Now, I consider myself to be a pretty bright guy, and I went to some pretty serious schools with some pretty serious students, and I could always tell who worked the hardest, or who was lazy, or who paid the most and least attention. I could tell you which students were the most successful. I could probably even tell you which of them I thought were brightest. But I could have never told you which of my classmates were “smarter” than the others.
So, I ask these kids, when they bring up not being “smart enough”…What do you mean?
Seriously. Is there a specific grade point average? A specific cutoff on your SAT or ACT score, or a particular IQ? Is there a number you can put on “smart enough?”
And invariably, they shake their heads. "No, that’s not what I mean…it’s just…Ugh. YOU know what I’m trying to say! So-and-so is just smarter than I am."
And I tell them I have good news: they’re wrong.
Being “smart” is also not a function of how little effort you have to put into being successful—or, more realistically, how little effort it looks like you have to put in. Show me a straight-A student who plays a few varsity sports and maybe a musical instrument, and I’ll show you someone who works his or her ass off, whether it looks that way or not.
And it is not the ability to pick a skill up quickly and easily. Everyone has strengths and weaknesses. I play several instruments and was reading Dostoyevsky in seventh grade, but show me a chemical equation and my eyes start to cross.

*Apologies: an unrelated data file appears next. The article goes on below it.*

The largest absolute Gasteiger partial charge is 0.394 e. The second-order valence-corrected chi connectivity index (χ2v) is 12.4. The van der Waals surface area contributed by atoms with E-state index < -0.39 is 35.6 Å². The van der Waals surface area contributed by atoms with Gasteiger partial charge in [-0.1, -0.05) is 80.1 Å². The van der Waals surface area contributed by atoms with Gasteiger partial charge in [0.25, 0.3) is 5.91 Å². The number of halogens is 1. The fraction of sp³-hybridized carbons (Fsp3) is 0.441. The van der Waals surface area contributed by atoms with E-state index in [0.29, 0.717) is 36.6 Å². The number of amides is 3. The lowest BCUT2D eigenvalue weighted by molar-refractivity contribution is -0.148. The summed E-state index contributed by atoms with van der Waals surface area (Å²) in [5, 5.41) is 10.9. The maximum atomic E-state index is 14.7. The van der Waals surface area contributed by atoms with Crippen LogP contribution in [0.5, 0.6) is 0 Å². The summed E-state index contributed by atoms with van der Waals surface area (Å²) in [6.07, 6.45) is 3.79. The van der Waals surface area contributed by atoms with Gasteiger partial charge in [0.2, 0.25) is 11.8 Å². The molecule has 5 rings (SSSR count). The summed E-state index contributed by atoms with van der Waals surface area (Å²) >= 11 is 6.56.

No, at the end of the day, being “smart” is more of a discipline than a talent. It’s about being able to work hard when you need to. It’s about being able to take the strengths you have and use them to your advantage.
It’s about having the confidence that, if you need to, you can train yourself to be excellent at anything you want.
It’s how a Steve Schecter can work himself up from a 350 on his first GMAT practice test to a score in the 700s and get into Columbia Business School.
It’s how a Michael Jordan can get cut from varsity basketball his freshman year at UNC, then go on to become the greatest basketball player the world has ever seen.
It’s how so many of our students who put in the work, and have patience with themselves, break through their own perceived limits and become better at the SAT, or the ACT, or at writing, or Physics, or anything else they need to improve on.
Intelligence is not a predetermined outcome. Being smart is a choice.
So get to work.